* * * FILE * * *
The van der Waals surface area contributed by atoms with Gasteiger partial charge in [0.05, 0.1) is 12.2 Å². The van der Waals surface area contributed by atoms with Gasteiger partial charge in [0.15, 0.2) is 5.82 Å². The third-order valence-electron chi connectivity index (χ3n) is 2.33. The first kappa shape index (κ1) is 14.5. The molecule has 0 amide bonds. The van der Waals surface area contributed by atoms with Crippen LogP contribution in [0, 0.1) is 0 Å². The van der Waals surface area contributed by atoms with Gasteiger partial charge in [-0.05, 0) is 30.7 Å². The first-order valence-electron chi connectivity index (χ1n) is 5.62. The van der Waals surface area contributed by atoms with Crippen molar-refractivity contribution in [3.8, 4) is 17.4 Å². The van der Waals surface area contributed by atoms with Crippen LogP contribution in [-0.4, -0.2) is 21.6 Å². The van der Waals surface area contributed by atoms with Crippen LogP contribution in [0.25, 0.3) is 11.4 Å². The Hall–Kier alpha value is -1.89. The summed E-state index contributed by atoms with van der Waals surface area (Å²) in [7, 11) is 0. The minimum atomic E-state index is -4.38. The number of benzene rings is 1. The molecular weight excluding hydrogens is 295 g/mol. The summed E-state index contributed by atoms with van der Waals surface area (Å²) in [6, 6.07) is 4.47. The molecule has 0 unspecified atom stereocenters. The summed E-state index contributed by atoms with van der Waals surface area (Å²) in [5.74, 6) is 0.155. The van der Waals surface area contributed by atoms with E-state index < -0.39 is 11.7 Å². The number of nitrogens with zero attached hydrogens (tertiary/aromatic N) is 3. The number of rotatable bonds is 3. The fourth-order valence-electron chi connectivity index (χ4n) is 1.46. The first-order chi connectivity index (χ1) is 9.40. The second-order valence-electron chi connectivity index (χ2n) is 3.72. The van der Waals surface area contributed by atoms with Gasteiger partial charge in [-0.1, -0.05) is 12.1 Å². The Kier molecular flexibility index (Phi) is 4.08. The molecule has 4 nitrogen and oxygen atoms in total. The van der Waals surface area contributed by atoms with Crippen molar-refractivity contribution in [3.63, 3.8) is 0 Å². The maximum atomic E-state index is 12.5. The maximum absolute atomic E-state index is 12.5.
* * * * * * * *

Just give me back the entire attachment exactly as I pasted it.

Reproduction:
The van der Waals surface area contributed by atoms with Gasteiger partial charge in [0.05, 0.1) is 12.2 Å². The van der Waals surface area contributed by atoms with Gasteiger partial charge in [0.15, 0.2) is 5.82 Å². The third-order valence-electron chi connectivity index (χ3n) is 2.33. The first kappa shape index (κ1) is 14.5. The molecule has 0 amide bonds. The van der Waals surface area contributed by atoms with Crippen LogP contribution in [0, 0.1) is 0 Å². The van der Waals surface area contributed by atoms with Gasteiger partial charge in [-0.05, 0) is 30.7 Å². The first-order valence-electron chi connectivity index (χ1n) is 5.62. The van der Waals surface area contributed by atoms with Crippen molar-refractivity contribution in [3.8, 4) is 17.4 Å². The van der Waals surface area contributed by atoms with Crippen LogP contribution in [-0.4, -0.2) is 21.6 Å². The van der Waals surface area contributed by atoms with Crippen LogP contribution in [0.25, 0.3) is 11.4 Å². The Hall–Kier alpha value is -1.89. The summed E-state index contributed by atoms with van der Waals surface area (Å²) in [7, 11) is 0. The minimum atomic E-state index is -4.38. The number of benzene rings is 1. The molecular weight excluding hydrogens is 295 g/mol. The summed E-state index contributed by atoms with van der Waals surface area (Å²) in [6, 6.07) is 4.47. The molecule has 0 unspecified atom stereocenters. The summed E-state index contributed by atoms with van der Waals surface area (Å²) in [5.74, 6) is 0.155. The van der Waals surface area contributed by atoms with E-state index < -0.39 is 11.7 Å². The number of nitrogens with zero attached hydrogens (tertiary/aromatic N) is 3. The number of rotatable bonds is 3. The fourth-order valence-electron chi connectivity index (χ4n) is 1.46. The first-order chi connectivity index (χ1) is 9.40. The second-order valence-electron chi connectivity index (χ2n) is 3.72. The van der Waals surface area contributed by atoms with Gasteiger partial charge in [-0.1, -0.05) is 12.1 Å². The Kier molecular flexibility index (Phi) is 4.08. The molecule has 4 nitrogen and oxygen atoms in total. The van der Waals surface area contributed by atoms with Crippen molar-refractivity contribution in [3.63, 3.8) is 0 Å². The maximum atomic E-state index is 12.5. The maximum absolute atomic E-state index is 12.5.